The Corner

Shouldn’t GOP Leaders Fight for Republican Voters, Not Against Them?

Imagine waking up one day and reading this in your favorite conservative news source:

The incoming Republican Speaker of the House has signed off on a letter promising not to bring up any legislation limiting individual gun rights while Obama remains in office, because the president can’t be trusted to implement it honestly.

What’s more, the Speaker-to-be pledges that, as much as he supports subsidizing partial birth abortion with taxpayer funds, he will adhere to the so-called “Hastert Rule” and not bring such a bill to the floor unless a majority of GOP members support it.

Few Republicans would be satisfied with such a leader. And yet Paul Ryan seems to have the Speakership sewn up; the vote hasn’t even happened yet and he’s already sent out invitations for his victory party.

Immigration is different, you say? Only among the leadership/consultant/donor element, the string-pullers as opposed to the string-pullees. Among actual Republican voters, support for less immigration is at least as overwhelming as opposition to abortion or gun control. Pew’s research shows that Republicans are nearly 10 times more likely to want immigration reduced as increased, 67 percent to 7 percent. And even the 25 percent who answered “kept at the present level” are supporting cuts because under current law the annual flow of immigration, as well as the overall number and percentage, will grow without respite. That means fully 92 percent of Republicans disagree with Paul Ryan’s lifelong pursuit of increased immigration.

Yes, I’m pleased that Paul Ryan has formalized his pledge to refrain from bringing an amnesty bill to the floor until Obama leaves and to adhere to the Hastert Rule thereafter. That’s as good as we’re likely to get from a committed immigration-expansionist like Ryan.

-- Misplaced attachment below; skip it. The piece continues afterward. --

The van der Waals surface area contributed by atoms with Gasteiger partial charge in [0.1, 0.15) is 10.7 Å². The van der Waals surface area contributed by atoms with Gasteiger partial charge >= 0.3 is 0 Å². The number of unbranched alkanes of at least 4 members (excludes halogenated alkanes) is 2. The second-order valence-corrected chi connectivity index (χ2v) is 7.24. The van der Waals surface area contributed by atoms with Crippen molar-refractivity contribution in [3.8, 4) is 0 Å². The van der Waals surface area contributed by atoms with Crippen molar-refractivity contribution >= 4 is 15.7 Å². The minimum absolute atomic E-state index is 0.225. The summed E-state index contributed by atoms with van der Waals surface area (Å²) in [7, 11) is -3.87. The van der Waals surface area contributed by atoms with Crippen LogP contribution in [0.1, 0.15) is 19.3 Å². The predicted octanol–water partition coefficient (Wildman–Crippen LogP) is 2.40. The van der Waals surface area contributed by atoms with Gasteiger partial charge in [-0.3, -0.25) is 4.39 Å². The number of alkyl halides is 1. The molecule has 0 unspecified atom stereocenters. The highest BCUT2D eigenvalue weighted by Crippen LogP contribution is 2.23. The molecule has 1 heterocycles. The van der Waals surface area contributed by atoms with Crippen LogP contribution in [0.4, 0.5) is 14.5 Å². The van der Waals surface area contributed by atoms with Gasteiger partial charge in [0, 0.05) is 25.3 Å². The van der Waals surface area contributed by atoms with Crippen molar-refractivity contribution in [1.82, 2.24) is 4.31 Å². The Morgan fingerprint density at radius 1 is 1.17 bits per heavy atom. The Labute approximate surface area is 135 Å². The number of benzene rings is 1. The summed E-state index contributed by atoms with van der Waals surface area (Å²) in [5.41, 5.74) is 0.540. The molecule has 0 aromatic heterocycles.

But his concession represents merely a defensive victory. Satisfaction with such a negative accomplishment just highlights the fact that so many immigration skeptics have become frozen in a defensive crouch. Shouldn’t conservatives demand a leader who fights for their causes, rather than simply promises not to fight against them? This isn’t a question of what’s achievable as a practical matter; it takes work to persuade enough of our non-conservative compatriots to make progress, and we’re never going to get everything we want. But shouldn’t we have leaders who at least agree with us, so we can trust that they’re working to get the best deal that’s achievable?

And how firm will Ryan’s pledge be if Hillary wins next November? The media narrative will be the same as last time, only more so – Hispanic votes elected the Democrat. (It wasn’t true last time, and won’t be next year.) Even if he doesn’t abandon the Hastert Rule in the next Congress, he will be working feverishly as soon as the presidential results are in – whoever wins – to put together an amnesty/immigration-surge bill that can get 50-percent-plus-one of the Republican conference. He may fail yet again, but that would just mean slower retreat rather than steps toward advance.

As one of my Twitter followers wrote, “So why would I accept a delay in increased immigration when I have my torch and pitchfork out for less immigration?”

Mark Krikorian, a nationally recognized expert on immigration issues, has served as Executive Director of the Center for Immigration Studies (CIS) since 1995.

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